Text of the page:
A Hoptown Chronicle advent story

A perfect Christmas tree prank pulled on a big sister

Every year the story was the same – her dad and her big sister turned down her ideas for the most beautiful tree and picked one they liked instead. Then her big sister wasn't home to select the tree one year, and an idea developed for a wonderful prank.
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My sister, Dee, is 10 years older than me. That age difference led to an interesting combination of hero worship and sibling rivalry. These conflicting feelings were well illustrated one Christmas when I was about 12.

Martha White

Up until that time, my sister and my dad were responsible for choosing our family Christmas tree. It was a thing – a big thing. The whole family would go to several tree lots in Fountain City, a suburb of Knoxville, Tennessee. We would check out the one at the gas station on the corner of Cedar Lane and Broadway, the one at the Kroger and even the expensive one at the local nursery.

And every year, the story was the same.

“Look at this one,” I would exclaim, sure that I had found the perfect tree.

“No, it has a hole at the top,” my sister would say.

“How about this one?” I would ask, certain that she and dad could find no fault with the beauty I had just pointed out.

“It leans to the left,” Dad would explain, as I began to drag along behind them.

Invariably we would go to all the lots, look at all the trees and eventually go back to one of the earlier lots and settle on the most expensive, most perfectly formed tree, chosen exclusively by my sister and dad.

Until I turned 12.

That year my sister was 22 and had recently moved to St. Louis. She intended to come home for Christmas but would not be home for the traditional tree-hunting ritual.

Ha! It was my turn! Finally!

Of course, I knew that any tree I found would not measure up to my sister’s standards. What could I do? How could I pick a tree that my sister wouldn’t nit-pick to death? My mom, devious and always ready for a prank, suggested the perfect solution.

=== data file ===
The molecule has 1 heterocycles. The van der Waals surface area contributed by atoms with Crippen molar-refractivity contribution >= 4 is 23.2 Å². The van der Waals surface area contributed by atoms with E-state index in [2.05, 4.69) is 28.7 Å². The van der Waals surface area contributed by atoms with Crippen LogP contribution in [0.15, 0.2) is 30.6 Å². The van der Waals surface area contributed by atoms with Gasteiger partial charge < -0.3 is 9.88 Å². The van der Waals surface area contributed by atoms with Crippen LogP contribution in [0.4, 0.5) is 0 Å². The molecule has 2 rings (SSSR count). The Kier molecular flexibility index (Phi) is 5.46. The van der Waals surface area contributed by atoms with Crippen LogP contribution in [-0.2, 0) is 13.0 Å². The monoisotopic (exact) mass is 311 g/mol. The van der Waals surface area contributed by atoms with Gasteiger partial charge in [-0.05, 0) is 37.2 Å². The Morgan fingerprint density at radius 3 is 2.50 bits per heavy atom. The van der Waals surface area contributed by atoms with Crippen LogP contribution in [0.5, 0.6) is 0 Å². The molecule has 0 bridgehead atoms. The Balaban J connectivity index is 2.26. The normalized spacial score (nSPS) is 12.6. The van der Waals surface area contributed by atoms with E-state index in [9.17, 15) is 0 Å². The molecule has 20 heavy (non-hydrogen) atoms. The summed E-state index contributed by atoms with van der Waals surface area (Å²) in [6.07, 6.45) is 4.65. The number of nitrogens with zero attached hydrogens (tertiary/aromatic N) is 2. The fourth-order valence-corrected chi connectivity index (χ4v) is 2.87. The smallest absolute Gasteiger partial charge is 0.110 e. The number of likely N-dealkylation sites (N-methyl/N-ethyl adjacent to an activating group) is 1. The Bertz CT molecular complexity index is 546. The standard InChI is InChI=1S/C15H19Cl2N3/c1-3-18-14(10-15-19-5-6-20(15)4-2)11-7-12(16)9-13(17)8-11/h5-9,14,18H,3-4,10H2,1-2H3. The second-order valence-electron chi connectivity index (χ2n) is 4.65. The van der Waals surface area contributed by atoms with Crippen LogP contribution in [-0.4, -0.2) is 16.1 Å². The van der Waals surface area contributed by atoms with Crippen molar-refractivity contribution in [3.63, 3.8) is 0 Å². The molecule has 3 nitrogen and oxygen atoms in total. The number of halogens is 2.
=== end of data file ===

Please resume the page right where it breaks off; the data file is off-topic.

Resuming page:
I can still feel the shiver of excitement I felt when Mom and I took a saw to the woods out behind our house and walked around until we found the exact opposite of a perfect tree. It had to look like we thought it might actually work. It could not look like a Charlie Brown Christmas tree – that would be too obvious. It had to be as tall as a regular tree. It had to have some decent branches, had to look almost like what a normal person might pick out. But instead of our traditional Frasier Fir, Noble Fir or, in a good year, a Blue Spruce, it would be (shudder) a cedar. It should also have a few holes here and there and preferably lean a bit to the right. It did not take long to find the perfect, imperfect tree.

I will NEVER forget the look on my sister’s face when she turned the corner into the family room and saw that year’s Christmas tree offering. There in the corner, where once had stood decades of perfect trees – with family ornaments obsessively placed with largest on the bottom to smallest at the top, tinsel carefully hung, strand by individual strand, and colored lights arranged so that no two bulbs close to each other were the same color – was the skinny, scraggly, leaning tree of Pisa that my mom and I had found. We decorated it, sort of – after all it had to look like we had made an effort.

Dee looked at Dad and her mouth fell open. My sister, speechless! The beginning of a tear in her eye …

Dad carefully took her arm and tugged her out onto the newly enclosed porch, which we called “the music room,” to see the real one – the practically perfect tree, decorated within an inch of its life and looking as good, if not better, than any of the trees my sister and dad had ever picked out. She was so relieved that she never said a word about the tree I had picked out with Dad that year, except to say that is was one of the best trees ever! 

(Martha White is a writing tutor and library assistant at Hopkinsville Community College, and along with her husband, David Martin, they own Free Range Flowers at Martin Farm where they grow all the flowers they sell at the Downtown Hopkinsville Farmers Market and use when they design for weddings during the growing season. Check out their website at www.freerangeflowers.net. Reach Martha at bkwmn57@yahoo.com.)